Motorcyclists are not very likely to walk away from an accident. With no safety protections like seat belts or air bags, their rate of death or injury following a motorcycle accident can be as high as 80 percent. Wearing a motorcycle helmet that conforms to government standards can prevent more than a third of fatalities. It is also essential that motorcyclists make themselves highly visible-by wearing bright clothing, keeping their headlights on, and avoiding the blind spots of other vehicles.
Most motorcycle accidents occur during brief trips for purposes of errands, shopping, entertainment and recreation, or visiting with friends. Such accidents are likely to happen within a short time and within a short distance of where the trip originated. The vast majority of motorcycle accidents involve collision with another vehicle. Drivers of other vehicles often don’t see the motorcycle until it is too late to avoid an accident. Typically, a motorcyclist has less than 2 seconds to complete an anti-collision maneuver. In almost half of all multiple vehicle accidents, the motorist’s view of the motorcycle was obstructed by glare or other vehicles. Lack of driver attention and fatigue are also major risk factors, and alcohol use contributes to almost half of all fatalities.
About one-fourth of motorcycle crashes are single vehicle accidents in which the rider collides with the roadway or some other fixed object. Motorcycle driver error is common in two-thirds of these cases, mostly from slide outs and falls due to over-braking, or running wide on a curve due to excessive speed or under-cornering. Male riders between the ages of 16 and 24 have the highest risk of motorcycle accidents, and many of them have previous traffic citations. Proper training and experience greatly reduces accident involvement. Most riders, however, lack expert training and are most likely to be self-taught or to learn from family or friends.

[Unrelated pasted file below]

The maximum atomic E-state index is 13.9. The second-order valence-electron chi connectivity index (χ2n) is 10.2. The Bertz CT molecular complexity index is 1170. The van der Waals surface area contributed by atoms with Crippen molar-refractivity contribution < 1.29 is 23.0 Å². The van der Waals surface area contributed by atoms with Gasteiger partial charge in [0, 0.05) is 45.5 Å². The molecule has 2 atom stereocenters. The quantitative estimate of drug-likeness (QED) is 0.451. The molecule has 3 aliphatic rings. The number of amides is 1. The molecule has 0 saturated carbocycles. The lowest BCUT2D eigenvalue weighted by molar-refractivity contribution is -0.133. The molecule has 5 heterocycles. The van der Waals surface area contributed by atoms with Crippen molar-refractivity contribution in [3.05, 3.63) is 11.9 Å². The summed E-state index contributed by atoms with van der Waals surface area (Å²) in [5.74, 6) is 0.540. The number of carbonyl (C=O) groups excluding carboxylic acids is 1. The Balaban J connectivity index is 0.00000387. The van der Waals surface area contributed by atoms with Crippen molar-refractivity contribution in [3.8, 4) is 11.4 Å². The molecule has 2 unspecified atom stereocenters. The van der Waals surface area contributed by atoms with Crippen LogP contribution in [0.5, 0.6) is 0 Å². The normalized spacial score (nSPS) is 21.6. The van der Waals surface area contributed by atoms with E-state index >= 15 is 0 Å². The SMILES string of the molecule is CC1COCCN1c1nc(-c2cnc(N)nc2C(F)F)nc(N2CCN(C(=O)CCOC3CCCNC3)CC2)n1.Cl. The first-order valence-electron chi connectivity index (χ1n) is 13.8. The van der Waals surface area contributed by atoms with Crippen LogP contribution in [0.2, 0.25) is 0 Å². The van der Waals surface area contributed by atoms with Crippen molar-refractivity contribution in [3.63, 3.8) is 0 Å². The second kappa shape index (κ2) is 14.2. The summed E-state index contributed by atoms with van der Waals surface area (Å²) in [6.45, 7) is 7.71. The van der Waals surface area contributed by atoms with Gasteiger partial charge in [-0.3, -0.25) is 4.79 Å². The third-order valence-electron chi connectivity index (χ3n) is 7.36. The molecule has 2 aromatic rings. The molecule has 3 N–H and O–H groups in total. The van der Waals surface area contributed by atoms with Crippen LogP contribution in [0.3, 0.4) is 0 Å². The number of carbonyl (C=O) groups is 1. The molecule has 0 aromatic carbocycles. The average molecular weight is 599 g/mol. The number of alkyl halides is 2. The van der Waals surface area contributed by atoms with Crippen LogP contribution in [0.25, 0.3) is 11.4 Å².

Most motorcycle accidents involve some form of negligence resulting in property damage and/or injury. Drivers who speed, tail gate, fail to yield the right of way or who change lanes improperly increase the risk of colliding with a motorcycle.
Carelessness and recklessness are not always easy to prove. A diligent personal injury lawyer will carefully analyze police and medical reports as well as eyewitness testimony and depictions of the crash scene. In states with no-fault insurance laws, accident victims may be limited to payments for medical expenses or lost income. At times, government entities may be liable for accidents caused by defective road design, hazardous road conditions or improper road maintenance. Lawsuits against government entities must be filed within specified time limits. In such cases, accident victims should consult a personal injury attorney as soon as possible.